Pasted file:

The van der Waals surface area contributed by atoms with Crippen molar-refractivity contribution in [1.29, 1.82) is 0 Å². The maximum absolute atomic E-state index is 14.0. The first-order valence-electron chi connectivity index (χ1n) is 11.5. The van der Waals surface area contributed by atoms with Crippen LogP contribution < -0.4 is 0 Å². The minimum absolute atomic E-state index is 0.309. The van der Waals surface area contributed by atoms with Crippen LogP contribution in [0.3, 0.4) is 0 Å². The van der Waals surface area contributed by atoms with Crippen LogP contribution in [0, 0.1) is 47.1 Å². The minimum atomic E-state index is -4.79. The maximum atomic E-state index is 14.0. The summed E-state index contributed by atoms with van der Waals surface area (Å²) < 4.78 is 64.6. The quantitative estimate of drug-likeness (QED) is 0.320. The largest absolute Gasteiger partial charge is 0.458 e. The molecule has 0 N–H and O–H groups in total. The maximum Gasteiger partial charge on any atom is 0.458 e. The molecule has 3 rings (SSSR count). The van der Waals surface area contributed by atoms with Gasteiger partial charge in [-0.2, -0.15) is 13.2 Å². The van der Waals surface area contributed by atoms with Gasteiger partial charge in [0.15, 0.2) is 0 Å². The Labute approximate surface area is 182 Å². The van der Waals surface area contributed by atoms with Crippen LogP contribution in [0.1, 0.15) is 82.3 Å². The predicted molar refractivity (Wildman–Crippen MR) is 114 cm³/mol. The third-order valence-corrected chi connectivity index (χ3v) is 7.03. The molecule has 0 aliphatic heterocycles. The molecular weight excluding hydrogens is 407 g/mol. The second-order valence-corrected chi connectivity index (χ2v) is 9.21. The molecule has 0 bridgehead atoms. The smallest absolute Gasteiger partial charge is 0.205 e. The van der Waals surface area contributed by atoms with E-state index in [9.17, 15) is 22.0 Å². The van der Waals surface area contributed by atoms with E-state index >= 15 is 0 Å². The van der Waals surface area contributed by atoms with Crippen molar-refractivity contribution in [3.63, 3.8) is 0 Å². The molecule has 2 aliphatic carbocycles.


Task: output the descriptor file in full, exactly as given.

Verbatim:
The van der Waals surface area contributed by atoms with Crippen molar-refractivity contribution in [1.29, 1.82) is 0 Å². The maximum absolute atomic E-state index is 14.0. The first-order valence-electron chi connectivity index (χ1n) is 11.5. The van der Waals surface area contributed by atoms with Crippen LogP contribution < -0.4 is 0 Å². The minimum absolute atomic E-state index is 0.309. The van der Waals surface area contributed by atoms with Crippen LogP contribution in [0.3, 0.4) is 0 Å². The van der Waals surface area contributed by atoms with Crippen LogP contribution in [0, 0.1) is 47.1 Å². The minimum atomic E-state index is -4.79. The maximum atomic E-state index is 14.0. The summed E-state index contributed by atoms with van der Waals surface area (Å²) < 4.78 is 64.6. The quantitative estimate of drug-likeness (QED) is 0.320. The largest absolute Gasteiger partial charge is 0.458 e. The molecule has 0 N–H and O–H groups in total. The maximum Gasteiger partial charge on any atom is 0.458 e. The molecule has 3 rings (SSSR count). The van der Waals surface area contributed by atoms with Gasteiger partial charge in [-0.2, -0.15) is 13.2 Å². The van der Waals surface area contributed by atoms with Gasteiger partial charge in [0.15, 0.2) is 0 Å². The Labute approximate surface area is 182 Å². The van der Waals surface area contributed by atoms with Crippen LogP contribution in [0.1, 0.15) is 82.3 Å². The predicted molar refractivity (Wildman–Crippen MR) is 114 cm³/mol. The third-order valence-corrected chi connectivity index (χ3v) is 7.03. The molecule has 0 aliphatic heterocycles. The molecular weight excluding hydrogens is 407 g/mol. The second-order valence-corrected chi connectivity index (χ2v) is 9.21. The molecule has 0 bridgehead atoms. The smallest absolute Gasteiger partial charge is 0.205 e. The van der Waals surface area contributed by atoms with E-state index in [9.17, 15) is 22.0 Å². The van der Waals surface area contributed by atoms with E-state index >= 15 is 0 Å². The van der Waals surface area contributed by atoms with Crippen molar-refractivity contribution in [3.63, 3.8) is 0 Å². The molecule has 2 aliphatic carbocycles.